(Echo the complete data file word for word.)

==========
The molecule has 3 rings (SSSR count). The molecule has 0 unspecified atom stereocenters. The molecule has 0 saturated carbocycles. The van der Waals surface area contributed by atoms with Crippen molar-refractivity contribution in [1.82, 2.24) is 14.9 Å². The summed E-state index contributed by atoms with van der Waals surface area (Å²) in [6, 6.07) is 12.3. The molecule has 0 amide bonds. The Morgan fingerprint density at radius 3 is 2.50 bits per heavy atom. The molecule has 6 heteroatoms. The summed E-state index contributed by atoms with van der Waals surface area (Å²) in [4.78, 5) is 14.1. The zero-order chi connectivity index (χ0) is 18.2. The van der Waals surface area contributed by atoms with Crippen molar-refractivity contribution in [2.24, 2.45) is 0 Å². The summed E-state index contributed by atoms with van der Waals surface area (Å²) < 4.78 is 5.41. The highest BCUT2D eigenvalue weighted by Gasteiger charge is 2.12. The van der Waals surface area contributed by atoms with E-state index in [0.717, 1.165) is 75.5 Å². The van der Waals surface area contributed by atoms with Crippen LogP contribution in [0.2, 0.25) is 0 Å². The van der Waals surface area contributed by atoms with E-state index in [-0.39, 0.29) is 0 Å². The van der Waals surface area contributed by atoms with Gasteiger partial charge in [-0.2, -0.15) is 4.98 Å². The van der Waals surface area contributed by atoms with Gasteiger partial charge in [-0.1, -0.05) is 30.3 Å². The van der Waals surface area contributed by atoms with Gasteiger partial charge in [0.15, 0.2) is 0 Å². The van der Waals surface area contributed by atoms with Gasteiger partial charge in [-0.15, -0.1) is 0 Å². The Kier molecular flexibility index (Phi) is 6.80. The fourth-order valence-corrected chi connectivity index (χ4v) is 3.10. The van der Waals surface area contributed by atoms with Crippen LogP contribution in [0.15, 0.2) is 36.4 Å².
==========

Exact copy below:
The molecule has 3 rings (SSSR count). The molecule has 0 unspecified atom stereocenters. The molecule has 0 saturated carbocycles. The van der Waals surface area contributed by atoms with Crippen molar-refractivity contribution in [1.82, 2.24) is 14.9 Å². The summed E-state index contributed by atoms with van der Waals surface area (Å²) in [6, 6.07) is 12.3. The molecule has 0 amide bonds. The Morgan fingerprint density at radius 3 is 2.50 bits per heavy atom. The molecule has 6 heteroatoms. The summed E-state index contributed by atoms with van der Waals surface area (Å²) in [4.78, 5) is 14.1. The zero-order chi connectivity index (χ0) is 18.2. The van der Waals surface area contributed by atoms with Crippen molar-refractivity contribution in [2.24, 2.45) is 0 Å². The summed E-state index contributed by atoms with van der Waals surface area (Å²) < 4.78 is 5.41. The highest BCUT2D eigenvalue weighted by Gasteiger charge is 2.12. The van der Waals surface area contributed by atoms with E-state index in [0.717, 1.165) is 75.5 Å². The van der Waals surface area contributed by atoms with Crippen LogP contribution in [0.2, 0.25) is 0 Å². The van der Waals surface area contributed by atoms with E-state index in [-0.39, 0.29) is 0 Å². The van der Waals surface area contributed by atoms with Gasteiger partial charge in [-0.2, -0.15) is 4.98 Å². The van der Waals surface area contributed by atoms with Gasteiger partial charge in [-0.1, -0.05) is 30.3 Å². The van der Waals surface area contributed by atoms with Gasteiger partial charge in [0.15, 0.2) is 0 Å². The van der Waals surface area contributed by atoms with Gasteiger partial charge in [-0.15, -0.1) is 0 Å². The Kier molecular flexibility index (Phi) is 6.80. The fourth-order valence-corrected chi connectivity index (χ4v) is 3.10. The van der Waals surface area contributed by atoms with Crippen LogP contribution in [0.15, 0.2) is 36.4 Å².